Monday, March 12, 2018


Fernandez, “Without the gaze of faith, the Pope is reduced to a character”

One of the closest and most powerful advisors to Pope Francis (there are many control freaks advising Pope Francis and in a fractious way, because it is all about power and control) who is also a ghost writer for the pope in some of His Holiness' most important document that have caused he most division in the Church since Vatican II stated the obvious but I am not sure he understands the implications for so many things "Vatican II."

You can read the complete interview here:
Interview with the archbishop - rector of the Catholic University of Argentina - on Francis’ five years of pontificate: there is a risk of reducing the Pope's messages to slogans

but here is the moneybite:

 The various reforms of the Roman Curia bodies are still on their way. How important are structural reforms?   

These reforms are very important, but they are also the most "reversible". Another Pope can come and create a huge Curia. In addition, the people who will be in these bodies will be decisive. But I believe that Francis was able to "de-idealize" the Vatican Curia - as well and forever, which should be seen only as an organization at service of the Pope, that does not replace the Pope or the bishops. 

My Comments: Bloated bureaucracies aren't just a Vatican problem but a diocesan problem and sometimes a parish problem. The same is true in Religous Orders of men and women, especially the liberal "spirit" of Vatican II ones where the process to coming to a decision or consensus is more important than the decision itself.

This reminds me of new math which began to be taught to me in the 6th grade--it was the process that one arrived at an answer, not the correct answer, that was most important. So you could get the wrong answer, but if the process by which you used had the correct new math philosophy you could get a passing grade. Thus 2 + 2 could = 5!

I think the process by which bureaucracies became power oriented and bloated at the Vatican and dioceses is a Vatican II phenomenon where "democratic political processes" were seen as divinely appointed for the Church. Thus the curia, diocesan chanceries, now so-called pastoral centers as well as parishes with councils and committees galore have become so encumbered with people each having their own opinions and political agendas as to distract the Church from her primary mission, building Catholic families, the Church in miniature, and assisting them in carrying out their mission in the world. We don't need clergy and laity galore in Churchy, institutional aspects of parishes, dioceses and the Vatican making things too complex and becoming lobbying forces for the CEO to consider or worse yet to be replaced.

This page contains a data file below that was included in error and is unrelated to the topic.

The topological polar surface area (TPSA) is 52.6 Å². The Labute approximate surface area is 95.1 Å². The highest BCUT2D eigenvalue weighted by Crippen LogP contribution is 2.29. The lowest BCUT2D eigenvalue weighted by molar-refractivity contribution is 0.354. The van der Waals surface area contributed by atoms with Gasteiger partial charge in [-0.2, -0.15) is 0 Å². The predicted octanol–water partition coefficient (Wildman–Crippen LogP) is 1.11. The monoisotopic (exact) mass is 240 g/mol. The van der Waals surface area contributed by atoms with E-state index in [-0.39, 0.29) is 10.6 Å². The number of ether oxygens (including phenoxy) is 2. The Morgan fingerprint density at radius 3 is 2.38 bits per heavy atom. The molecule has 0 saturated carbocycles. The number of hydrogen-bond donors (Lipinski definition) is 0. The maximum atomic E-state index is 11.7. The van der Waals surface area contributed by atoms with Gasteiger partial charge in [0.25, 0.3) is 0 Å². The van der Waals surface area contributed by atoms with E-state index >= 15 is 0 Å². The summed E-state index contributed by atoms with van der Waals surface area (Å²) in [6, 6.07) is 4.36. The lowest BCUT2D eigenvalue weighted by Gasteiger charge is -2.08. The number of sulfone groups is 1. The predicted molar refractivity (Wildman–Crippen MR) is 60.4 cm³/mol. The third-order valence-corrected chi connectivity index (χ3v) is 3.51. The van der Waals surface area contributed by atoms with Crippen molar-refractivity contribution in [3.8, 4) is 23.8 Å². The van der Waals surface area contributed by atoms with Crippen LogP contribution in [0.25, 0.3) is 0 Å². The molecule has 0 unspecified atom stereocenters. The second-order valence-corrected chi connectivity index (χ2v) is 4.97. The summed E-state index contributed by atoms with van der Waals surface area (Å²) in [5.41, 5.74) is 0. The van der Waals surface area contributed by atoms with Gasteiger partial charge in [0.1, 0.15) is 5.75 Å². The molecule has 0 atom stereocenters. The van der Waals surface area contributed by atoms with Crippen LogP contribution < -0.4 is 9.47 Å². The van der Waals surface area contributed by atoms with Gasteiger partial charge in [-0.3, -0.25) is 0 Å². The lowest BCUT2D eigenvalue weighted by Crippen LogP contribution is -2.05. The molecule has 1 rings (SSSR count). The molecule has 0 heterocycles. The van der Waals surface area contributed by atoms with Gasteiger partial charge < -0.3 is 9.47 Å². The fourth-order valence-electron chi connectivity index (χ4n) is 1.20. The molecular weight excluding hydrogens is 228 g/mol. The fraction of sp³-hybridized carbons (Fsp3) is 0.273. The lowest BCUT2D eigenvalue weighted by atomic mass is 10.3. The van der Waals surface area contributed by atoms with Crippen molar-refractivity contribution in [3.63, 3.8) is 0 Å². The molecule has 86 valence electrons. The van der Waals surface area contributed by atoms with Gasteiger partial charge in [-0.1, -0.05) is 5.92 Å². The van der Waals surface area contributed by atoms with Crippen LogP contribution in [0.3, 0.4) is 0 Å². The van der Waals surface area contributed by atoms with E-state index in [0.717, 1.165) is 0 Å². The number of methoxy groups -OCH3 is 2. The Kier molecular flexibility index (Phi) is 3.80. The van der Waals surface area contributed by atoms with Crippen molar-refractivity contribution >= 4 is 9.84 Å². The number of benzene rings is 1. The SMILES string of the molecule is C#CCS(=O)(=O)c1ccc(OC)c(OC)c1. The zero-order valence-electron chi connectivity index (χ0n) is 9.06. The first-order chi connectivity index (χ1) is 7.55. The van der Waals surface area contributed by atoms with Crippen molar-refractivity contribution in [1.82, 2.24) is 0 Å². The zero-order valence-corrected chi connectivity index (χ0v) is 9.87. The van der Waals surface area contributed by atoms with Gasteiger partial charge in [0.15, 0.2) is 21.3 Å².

Pope Francis is creating yet another form of this power playing through his emphasis on synods or bishops' conferences which have no real standing in the doctrines and dogmas of the Magisterium. Local bishop are "popes" in their own jurisdiction and only answer to the pope, not to the head of a bishops' conference or synod.

The worst part of all of this is that the pope who is a religious superior or general or king is reduced to a figurehead subjected to his curia. Or the curia takes upon itself a "controling" aspect independent from the three fold mission of the bishops of the Church, including the pope: to teach, RULE and sanctify ! Pastors share with their bishop in this three fold ministry in their local parishes

When power is the motivation for service in the Church independent of those who are in charge, like a pope, bishop or pastor then Rome, we have a problem.

Thus we need to look at all things Vatican II that have corrupted the actual mission of the Church in continuity with what preceded. Pope Benedict understood this, I am not sure those who influence the pope ina powerful power play sort of way know that!


rcg said...

Changes to a bureaucracy are not permanent. So whatever he does will last as long as he enforces them. The folks that work hard in the curia for the Church and for the glory of God would appreciate a little Passover-like activity.

Anonymous said...

The letter really gets down to the basic governing differences between Rome and the Eastern Orthodox Church. Councils and synods mean everything in the Orthodox Church; in fact, an ecumenical council (rare as those have been) is that Church's authority. So you have it where in Rome, all power flows down from the pope, and each diocesan bishop is their own pope (and is ultimately accountable only to Rome), and with the Eastern Orthodox, power is shared, more like the Anglican Communion. It is hard to see how unity could be achieved between Rome and the East when the governing styles are so different---and in part explains why after 50-odd years, dialogue between the two really hasn't led to anything fruitful in terms of reunion. What sort of governing agreement could be reached that would be acceptable to both sides?